This is a junior-level course in the mechatronics engineering program. The course offers an introduction to engineering thermodynamics and heat transfer. It is designed to give the student an understanding of the transformation of thermal energy and the behavior of its physical quantities. The course examines the following topics: first law; second law; system and control volume analysis; properties and behavior of pure substances; application to thermodynamic systems; heat transfer mechanisms; steady and transient heat conduction in solids; approximate and exact solution procedures; and thermal radiation.
Prerequisite: MTE 212
MTE 348
Virtual Instrumentation Systems
This course directly links LabVIEW functionality to the application needs, and provides a jump-start for application development. The course is divided into two constituents: Core 1 and Core 2. Core 1 gives the student the ability to explore the LabVIEW environment, dataflow programming, and common LabVIEW development techniques in a hands-on format. The student will learn to develop data acquisition, instrument control, data-logging, and measurement analysis applications. He/she will be able to create applications using the state machine design pattern to acquire, process, display, and store real-world data. Core 2 is an extension of Core 1, and teaches the student to use common design patterns to successfully implement and distribute LabVIEW applications in research, engineering, and testing environments. Topics covered include the use of event-driven programming, programmatic control of user interface, techniques to optimize reuse of existing code, and use of file I/O functions and tools to create executables and installers.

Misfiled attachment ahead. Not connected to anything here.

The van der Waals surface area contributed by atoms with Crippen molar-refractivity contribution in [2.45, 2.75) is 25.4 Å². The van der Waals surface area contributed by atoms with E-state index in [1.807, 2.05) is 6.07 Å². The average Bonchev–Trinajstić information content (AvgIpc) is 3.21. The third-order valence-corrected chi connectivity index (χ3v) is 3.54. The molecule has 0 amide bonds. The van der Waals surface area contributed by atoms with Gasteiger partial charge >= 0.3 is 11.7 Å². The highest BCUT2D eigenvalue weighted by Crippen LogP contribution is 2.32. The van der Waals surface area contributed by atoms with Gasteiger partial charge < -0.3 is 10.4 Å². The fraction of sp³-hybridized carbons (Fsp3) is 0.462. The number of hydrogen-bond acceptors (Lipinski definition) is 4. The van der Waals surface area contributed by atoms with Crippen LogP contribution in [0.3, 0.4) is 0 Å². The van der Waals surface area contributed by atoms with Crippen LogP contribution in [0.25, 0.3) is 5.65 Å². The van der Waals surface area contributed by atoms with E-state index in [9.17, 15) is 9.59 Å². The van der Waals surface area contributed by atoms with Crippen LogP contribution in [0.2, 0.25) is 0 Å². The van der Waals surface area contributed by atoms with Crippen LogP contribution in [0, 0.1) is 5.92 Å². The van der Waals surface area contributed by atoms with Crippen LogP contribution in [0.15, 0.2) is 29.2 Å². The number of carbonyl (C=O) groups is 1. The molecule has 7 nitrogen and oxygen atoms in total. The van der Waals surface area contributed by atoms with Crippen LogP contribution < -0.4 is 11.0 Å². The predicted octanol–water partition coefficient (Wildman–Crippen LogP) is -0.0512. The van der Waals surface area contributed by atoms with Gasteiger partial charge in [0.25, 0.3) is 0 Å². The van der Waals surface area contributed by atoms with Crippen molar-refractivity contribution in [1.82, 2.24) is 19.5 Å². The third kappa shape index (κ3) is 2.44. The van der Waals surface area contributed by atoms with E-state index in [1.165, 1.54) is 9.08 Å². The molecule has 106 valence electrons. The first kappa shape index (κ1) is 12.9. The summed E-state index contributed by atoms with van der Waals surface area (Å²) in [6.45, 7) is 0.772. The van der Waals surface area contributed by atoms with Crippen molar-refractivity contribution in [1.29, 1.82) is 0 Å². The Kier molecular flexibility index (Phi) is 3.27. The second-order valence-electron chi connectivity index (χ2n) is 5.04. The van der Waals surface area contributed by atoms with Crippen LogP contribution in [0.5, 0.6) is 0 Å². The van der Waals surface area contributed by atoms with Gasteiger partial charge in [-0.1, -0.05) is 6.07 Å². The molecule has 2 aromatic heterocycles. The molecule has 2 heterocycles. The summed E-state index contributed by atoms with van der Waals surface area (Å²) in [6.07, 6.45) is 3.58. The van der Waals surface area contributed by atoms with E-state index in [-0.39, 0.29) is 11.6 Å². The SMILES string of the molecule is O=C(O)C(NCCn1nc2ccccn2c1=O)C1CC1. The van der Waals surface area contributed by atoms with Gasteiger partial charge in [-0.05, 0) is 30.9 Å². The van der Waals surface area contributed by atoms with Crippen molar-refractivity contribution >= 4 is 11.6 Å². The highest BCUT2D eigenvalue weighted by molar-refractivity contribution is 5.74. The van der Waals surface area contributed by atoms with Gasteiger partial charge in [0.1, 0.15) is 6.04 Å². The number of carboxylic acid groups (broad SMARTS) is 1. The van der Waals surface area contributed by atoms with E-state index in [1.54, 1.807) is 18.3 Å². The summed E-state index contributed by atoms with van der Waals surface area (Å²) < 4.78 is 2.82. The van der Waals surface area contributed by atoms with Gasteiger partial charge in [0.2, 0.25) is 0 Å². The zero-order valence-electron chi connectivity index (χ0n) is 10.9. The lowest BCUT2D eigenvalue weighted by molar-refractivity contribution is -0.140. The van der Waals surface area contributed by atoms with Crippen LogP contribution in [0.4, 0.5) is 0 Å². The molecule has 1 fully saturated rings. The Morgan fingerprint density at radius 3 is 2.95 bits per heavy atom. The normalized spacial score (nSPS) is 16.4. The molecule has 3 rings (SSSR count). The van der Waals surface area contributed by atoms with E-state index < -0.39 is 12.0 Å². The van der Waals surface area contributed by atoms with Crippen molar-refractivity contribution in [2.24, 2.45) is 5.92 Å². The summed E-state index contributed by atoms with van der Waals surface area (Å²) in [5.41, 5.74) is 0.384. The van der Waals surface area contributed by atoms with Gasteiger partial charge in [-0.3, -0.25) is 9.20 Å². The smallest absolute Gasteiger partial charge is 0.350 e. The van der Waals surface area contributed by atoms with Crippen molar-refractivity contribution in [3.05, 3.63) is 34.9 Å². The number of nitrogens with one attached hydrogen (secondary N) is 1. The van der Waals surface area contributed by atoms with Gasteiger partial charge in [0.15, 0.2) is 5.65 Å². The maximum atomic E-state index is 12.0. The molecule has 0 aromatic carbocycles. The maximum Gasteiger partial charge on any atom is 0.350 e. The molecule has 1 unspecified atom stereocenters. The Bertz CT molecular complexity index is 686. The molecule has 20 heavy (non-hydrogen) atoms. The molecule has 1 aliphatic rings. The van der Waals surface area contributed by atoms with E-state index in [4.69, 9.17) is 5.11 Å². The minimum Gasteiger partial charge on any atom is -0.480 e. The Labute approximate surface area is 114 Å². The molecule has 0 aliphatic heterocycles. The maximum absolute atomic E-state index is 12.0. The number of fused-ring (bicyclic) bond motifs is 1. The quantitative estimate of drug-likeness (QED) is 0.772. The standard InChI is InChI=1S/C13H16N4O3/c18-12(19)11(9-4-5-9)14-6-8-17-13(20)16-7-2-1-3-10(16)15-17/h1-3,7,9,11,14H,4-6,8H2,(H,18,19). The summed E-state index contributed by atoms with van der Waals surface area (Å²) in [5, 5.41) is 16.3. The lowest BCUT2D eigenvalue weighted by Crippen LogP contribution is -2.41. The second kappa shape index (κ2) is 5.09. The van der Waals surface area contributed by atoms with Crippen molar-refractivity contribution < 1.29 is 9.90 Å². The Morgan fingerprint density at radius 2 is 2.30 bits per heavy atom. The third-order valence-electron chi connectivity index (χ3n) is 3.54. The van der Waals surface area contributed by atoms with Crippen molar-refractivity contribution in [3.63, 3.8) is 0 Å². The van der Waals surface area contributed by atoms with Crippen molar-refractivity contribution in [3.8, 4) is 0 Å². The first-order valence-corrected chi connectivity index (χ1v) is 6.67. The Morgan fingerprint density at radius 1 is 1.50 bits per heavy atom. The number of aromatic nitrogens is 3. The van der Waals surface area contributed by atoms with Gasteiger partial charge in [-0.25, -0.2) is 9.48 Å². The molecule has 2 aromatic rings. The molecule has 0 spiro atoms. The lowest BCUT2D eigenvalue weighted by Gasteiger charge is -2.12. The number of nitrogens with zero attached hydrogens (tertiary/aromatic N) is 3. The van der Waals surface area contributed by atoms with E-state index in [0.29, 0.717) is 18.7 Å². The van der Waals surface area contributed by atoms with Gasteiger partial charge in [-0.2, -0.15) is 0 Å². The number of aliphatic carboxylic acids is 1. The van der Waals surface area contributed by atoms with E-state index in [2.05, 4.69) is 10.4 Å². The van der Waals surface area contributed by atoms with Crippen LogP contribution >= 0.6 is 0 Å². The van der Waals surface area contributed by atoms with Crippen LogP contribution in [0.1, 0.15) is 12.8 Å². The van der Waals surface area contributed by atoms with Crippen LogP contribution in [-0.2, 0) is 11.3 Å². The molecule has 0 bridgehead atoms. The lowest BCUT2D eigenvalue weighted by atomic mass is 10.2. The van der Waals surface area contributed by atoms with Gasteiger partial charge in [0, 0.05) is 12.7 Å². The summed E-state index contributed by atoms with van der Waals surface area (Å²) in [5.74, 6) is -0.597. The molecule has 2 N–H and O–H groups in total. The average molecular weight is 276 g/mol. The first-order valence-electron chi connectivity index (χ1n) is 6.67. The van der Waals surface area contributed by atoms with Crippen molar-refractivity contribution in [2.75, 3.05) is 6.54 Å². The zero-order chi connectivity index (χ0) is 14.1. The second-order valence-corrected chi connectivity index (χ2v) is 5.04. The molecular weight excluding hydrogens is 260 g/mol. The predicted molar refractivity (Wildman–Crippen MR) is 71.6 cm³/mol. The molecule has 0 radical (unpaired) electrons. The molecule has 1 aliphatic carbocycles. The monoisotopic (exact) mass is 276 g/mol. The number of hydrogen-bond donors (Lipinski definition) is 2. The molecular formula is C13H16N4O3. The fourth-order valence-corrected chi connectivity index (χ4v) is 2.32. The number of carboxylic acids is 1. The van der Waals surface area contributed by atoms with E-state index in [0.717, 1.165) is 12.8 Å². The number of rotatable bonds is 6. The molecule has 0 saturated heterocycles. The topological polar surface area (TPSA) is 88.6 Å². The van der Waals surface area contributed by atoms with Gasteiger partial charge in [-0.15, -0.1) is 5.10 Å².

Prerequisite: CSI 205
MTE 361
Computer Aided Design
This is a junior-level technical elective course in the mechatronics engineering program. Computer-aided design (CAD) is the use of computer technology to aid in the design and especially the drafting, whether technical drawing or engineering drawing, of a part or product. CAD is not only a visual, or drawing, method of communication but also symbol-based whose principles are particular to a specific technical field. The objectives of this course are multifold: i) to provide the student with an understanding of the basic principles and techniques used in computer aided design and manufacture process, ii) to allow the student to learn how to use modern CAD/CAE tools, and iii) to provide the student with hands-on experience with 3-D modeling and design using modern CAD/CAE tools. The course covers the following topics: Design, Analysis, Rapid prototyping, Visualization and presentation, Planning and Manufacturing.
Prerequisite: CSI 201, Junior Standing
MTE 400
Practical Mechatronics Engineering Training
This is a supervised two months full-time mechatronics engineering training that should take place at a professional establishment outside the university premises. A student presents a technical report by the end of this training period, and then he/she makes a public presentation before a departmental jury exposing his/her training experience.
Prerequisite: Junior Standing, (Consent Advisor)
MTE 407
Mechatronics
This is a senior-level course in the mechatronics engineering program. Its objectives are to teach the fundamentals of mechatronics systems as applied to the modern computer-based mixed systems integration. The course contents include the following topics: computer integration of electro-mechanical systems; sensors; actuators; interfacing; mixed dynamic systems modeling and simulation; data acquisition and virtual instrumentation; real-time monitoring and control. This course places special emphasis on LabVIEWTM (National Instruments, Austin, TX, USA) and MATLAB® & SIMULINK® (The MathWorks, Inc., Natick, MA, USA) programming environments.